From what I gathered from TV programmes and magazine features, they could speak different languages, travelled a lot and got to wear futuristic uniforms (often accompanied by cute hats...) created by the best fashion designers in the world.
Italy had a long history of fashion designers working for different airlines, and, in the past, this aspect of the job definitely contributed to fuel many young girls’ dream of becoming a air hostess one day.
I admit, though, that my fascination with air hostesses wasn’t actually fuelled by the chance to wear designer clothes (despite it was rather difficult for a young girl to resist to Emilio Pucci's colourful uniforms and helmets), but by the fact that I saw hostesses as a spaceship crew that, youthful and futuristic, landed on earth in colourful uniforms.
Images of the 1967 International and Universal Exposition, or Expo 67, held in Montreal, Quebec, Canada, reinforced my childish dream of futuristic hostesses.
Indeed the girls from the different pavilions sported amazing uniforms – many of them accessorised with very desirable pillbox hats – that incorporated some references to the architectures and colours of the pavilions where they worked while also referencing current trends.
Designer Michel Robichaud came up with a light wisteria ensemble, tri-coloured hats and a white coat with a rocket space-shaped hood for general Expo 67 hostess outfits; Jean Louis Scherrer wrapped the hostesses of the French Pavilion in silver lame; Pedro Loredo designed the Mexican hostesses’s suits taking inspiration from traditional costumes and, while there was an almost militaristic edge in the grey suits of the German hostesses, that clashed with their orange accessories, the girls at the United States pavilion wore A-line navy uniforms inspired by the most popular trends of the time and designed by Bill Blass.
Believe it or not, the uniforms of the girls working in some of the pavilions ended up causing fashion havoc: it was for example the case with the Mary Quant-inspired mini-dresses of the UK stewardesses that influenced a raise in the hems of the other girls’ uniforms.
The colours, inspirations and architectures of the Montreal Expo 67 exhibition came back to my mind after finding by chance this souvenir scarf at a vintage market in Italy (for €0.50).
I found this scarf rather interesting because, while all the other souvenir scarves from the Expo feature illustrations of the pavilions, this one includes photographs and architectural drawings in typical 60s postcard colours.
The photographs are arranged around the Expo 67 logo, designed by Montreal artist Julien Hébert and featuring two pictograms representing two human figures linked together and repeated in a circular shape to symbolise friendship around the world.
The scarf includes images of the following pavilions: Air Canada, Quebec, Canada, Ontario, Unites States, USSR, Israel, France, Germany plus a picture of the Heart of Expo and a picture of the Habitat 67 housing complex designed by architect Moshe Safdie.
The main theme of the Expo, “Man and His World”, was based on Antoine de Saint-Exupéry’s 1939 book Terre des Hommes (Wind, Sand and Stars) that recounted the author’s flying adventures and featured his thoughts about the world and his dreams and hopes about the future.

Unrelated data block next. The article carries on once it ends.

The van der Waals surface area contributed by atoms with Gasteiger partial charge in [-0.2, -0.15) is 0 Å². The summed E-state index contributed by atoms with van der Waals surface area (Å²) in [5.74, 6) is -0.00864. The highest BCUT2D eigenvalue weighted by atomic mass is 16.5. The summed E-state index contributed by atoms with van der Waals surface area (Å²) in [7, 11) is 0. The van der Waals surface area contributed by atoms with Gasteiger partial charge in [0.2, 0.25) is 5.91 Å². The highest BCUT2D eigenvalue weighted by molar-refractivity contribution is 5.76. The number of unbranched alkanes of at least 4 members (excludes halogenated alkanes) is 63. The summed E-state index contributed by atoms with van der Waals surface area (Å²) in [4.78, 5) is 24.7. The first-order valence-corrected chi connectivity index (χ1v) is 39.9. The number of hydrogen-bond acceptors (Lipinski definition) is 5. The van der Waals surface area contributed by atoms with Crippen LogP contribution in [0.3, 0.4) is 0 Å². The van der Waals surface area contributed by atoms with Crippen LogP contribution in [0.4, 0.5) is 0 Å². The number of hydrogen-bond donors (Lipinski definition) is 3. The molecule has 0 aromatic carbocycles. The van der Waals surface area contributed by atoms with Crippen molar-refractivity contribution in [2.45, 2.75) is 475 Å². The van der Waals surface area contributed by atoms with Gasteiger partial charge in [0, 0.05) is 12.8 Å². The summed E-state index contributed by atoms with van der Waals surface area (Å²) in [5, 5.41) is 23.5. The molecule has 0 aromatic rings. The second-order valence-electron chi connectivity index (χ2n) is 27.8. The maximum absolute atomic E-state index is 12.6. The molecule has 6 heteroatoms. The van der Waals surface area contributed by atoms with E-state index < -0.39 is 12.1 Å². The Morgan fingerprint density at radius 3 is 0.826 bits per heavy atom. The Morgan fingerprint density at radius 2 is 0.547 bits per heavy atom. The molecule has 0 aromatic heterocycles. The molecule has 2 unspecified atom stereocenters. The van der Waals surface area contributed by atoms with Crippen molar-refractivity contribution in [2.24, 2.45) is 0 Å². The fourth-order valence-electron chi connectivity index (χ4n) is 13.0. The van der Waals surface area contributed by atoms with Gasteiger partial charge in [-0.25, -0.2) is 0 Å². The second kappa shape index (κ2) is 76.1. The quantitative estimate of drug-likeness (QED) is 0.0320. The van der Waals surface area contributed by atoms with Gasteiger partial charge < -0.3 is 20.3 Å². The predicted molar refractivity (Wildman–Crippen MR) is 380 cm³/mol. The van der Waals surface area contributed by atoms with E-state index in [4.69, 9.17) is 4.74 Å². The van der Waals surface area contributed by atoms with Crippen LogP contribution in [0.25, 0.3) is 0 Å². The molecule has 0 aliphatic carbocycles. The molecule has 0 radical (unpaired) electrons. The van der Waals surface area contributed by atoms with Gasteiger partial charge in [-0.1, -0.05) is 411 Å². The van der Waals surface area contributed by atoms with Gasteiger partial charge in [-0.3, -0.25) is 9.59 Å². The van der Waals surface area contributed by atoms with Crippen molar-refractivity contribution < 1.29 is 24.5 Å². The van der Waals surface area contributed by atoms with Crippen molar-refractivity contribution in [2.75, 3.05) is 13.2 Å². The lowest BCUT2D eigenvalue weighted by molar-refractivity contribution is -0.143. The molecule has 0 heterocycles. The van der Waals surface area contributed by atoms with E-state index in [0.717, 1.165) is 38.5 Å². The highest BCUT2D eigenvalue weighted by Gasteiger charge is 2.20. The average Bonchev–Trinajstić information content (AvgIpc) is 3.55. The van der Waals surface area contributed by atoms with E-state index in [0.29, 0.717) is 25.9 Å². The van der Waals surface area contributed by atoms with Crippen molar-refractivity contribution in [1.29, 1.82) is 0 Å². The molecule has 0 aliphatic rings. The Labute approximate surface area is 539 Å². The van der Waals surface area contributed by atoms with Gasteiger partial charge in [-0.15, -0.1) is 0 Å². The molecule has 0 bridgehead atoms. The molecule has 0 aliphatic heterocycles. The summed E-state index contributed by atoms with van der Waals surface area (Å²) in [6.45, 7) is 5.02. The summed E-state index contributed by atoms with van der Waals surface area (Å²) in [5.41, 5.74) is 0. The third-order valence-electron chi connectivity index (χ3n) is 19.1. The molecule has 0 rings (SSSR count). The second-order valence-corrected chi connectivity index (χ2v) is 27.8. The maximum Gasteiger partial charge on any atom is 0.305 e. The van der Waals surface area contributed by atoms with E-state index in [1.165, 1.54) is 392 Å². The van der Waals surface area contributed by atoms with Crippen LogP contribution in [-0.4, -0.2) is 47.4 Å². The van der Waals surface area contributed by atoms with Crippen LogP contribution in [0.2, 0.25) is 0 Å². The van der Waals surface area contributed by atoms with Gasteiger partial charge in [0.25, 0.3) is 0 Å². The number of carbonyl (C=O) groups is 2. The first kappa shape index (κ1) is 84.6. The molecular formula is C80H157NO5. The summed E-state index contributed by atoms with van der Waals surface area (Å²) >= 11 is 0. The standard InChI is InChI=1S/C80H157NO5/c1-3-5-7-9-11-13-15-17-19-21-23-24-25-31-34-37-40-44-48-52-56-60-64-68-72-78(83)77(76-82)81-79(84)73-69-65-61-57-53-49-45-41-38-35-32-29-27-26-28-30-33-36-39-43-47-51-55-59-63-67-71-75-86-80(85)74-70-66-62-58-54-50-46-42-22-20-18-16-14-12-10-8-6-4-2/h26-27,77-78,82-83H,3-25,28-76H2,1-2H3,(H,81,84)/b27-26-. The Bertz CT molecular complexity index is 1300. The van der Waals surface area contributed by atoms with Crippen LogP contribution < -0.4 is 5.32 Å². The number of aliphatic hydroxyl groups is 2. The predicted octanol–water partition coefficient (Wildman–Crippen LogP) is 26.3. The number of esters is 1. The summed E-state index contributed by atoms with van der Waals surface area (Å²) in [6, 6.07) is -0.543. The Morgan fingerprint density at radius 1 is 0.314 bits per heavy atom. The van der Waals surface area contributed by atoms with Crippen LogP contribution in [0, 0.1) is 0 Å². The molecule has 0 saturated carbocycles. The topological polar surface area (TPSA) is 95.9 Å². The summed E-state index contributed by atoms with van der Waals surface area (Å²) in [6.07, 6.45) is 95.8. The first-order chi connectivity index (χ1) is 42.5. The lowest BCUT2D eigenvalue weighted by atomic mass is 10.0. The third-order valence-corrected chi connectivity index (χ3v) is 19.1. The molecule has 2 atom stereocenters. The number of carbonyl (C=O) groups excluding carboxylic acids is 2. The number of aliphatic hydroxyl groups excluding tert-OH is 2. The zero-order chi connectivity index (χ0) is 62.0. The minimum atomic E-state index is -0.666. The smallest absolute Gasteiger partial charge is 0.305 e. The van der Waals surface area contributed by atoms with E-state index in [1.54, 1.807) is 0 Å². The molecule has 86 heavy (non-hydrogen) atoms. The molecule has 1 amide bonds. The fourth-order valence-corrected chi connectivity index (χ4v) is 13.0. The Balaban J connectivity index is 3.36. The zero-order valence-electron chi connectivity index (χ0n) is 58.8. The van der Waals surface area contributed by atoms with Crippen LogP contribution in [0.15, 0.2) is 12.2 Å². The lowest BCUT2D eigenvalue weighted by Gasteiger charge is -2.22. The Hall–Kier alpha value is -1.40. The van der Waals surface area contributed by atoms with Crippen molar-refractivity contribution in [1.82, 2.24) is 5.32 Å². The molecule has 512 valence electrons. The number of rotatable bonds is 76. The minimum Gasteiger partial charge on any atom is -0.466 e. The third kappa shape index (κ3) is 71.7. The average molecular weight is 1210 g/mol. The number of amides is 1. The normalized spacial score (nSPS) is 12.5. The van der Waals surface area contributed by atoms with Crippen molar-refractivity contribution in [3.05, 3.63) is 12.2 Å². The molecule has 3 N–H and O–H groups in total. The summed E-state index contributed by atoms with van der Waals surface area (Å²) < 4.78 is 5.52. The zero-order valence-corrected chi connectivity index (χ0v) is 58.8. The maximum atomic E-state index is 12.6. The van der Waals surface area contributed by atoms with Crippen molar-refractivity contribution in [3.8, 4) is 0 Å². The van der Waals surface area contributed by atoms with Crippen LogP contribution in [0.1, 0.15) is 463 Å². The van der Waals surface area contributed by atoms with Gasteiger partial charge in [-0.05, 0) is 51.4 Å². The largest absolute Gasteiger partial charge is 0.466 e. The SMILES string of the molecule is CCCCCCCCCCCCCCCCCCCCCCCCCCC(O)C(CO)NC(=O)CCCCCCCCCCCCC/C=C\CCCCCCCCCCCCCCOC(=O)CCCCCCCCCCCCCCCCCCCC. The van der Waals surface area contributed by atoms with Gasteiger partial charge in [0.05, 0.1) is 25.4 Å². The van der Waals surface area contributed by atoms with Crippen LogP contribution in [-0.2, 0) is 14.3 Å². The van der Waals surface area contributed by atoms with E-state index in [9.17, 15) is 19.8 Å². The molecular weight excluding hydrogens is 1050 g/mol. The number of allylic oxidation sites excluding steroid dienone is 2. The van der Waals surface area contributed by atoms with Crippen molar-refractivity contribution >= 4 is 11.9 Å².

The Expo featured 90 pavilions with futuristic and scientific exhibits inspired by the main theme.
The US pavilion featured a geodesic dome designed by Richard Buckminster Fuller while the Soviet Union's space age pavilion ended up being the most popular one and attracted at the time 13 million visitors.
It’s difficult to decide which is my favourite pavilion included in the scarf, each building has got something futuristic that I simply love.
I guess I just like the scarf because it somehow taps into the current trend for digitalising images of buildings and interior designs – as seen in some of the prints of Ralph Chado Rucci’s Spring/Summer 2010 collection and of Alberto Marani’s Autumn/Winter 2010 designs, while it also satisfies my obsession with futuristic stewardesses from the 60s wearing uniforms that featured some kind of architectural reference.
Besides, after the "Man and his World" exhibition was over, the buildings on Île Sainte-Hélène and Île Notre-Dame were abandoned and the site was incorporated into a municipal park, so the scarf is somehow unique since it shows how the pavilion looked when they were still standing.
There is also a fashion and film connection in this scarf (yes, I admit it, this is becoming a rather unhealthy obsession…): after the Expo was over, many pavilions fell apart and, looking like the ruins on some sort of abandoned planet, they were used as the sets for different films such as Robert Altman's Quintet and Battlestar Galactica (the ruins of Paradeen City in the “Greetings from Earth” episode - first clip in this post, unfortunately it doesn't feature any ruins, but it was the only one I could find from this episode) while stock images of the French and British pavilions were used in the Buck Rogers in the 25th Century series (second clip, again it doesn't feature any clips of ruins, but plenty of futuristic yet cheesy space age uniforms...).
It’s magically crazy where a souvenir vintage scarf with an architecturally futuristic theme can take you, isn’t it?Member of the Boxxet Network of Blogs, Videos and Photos Member of the Boxxet Network of Blogs, Videos and Photos Add to Technorati Favorites Lijit Search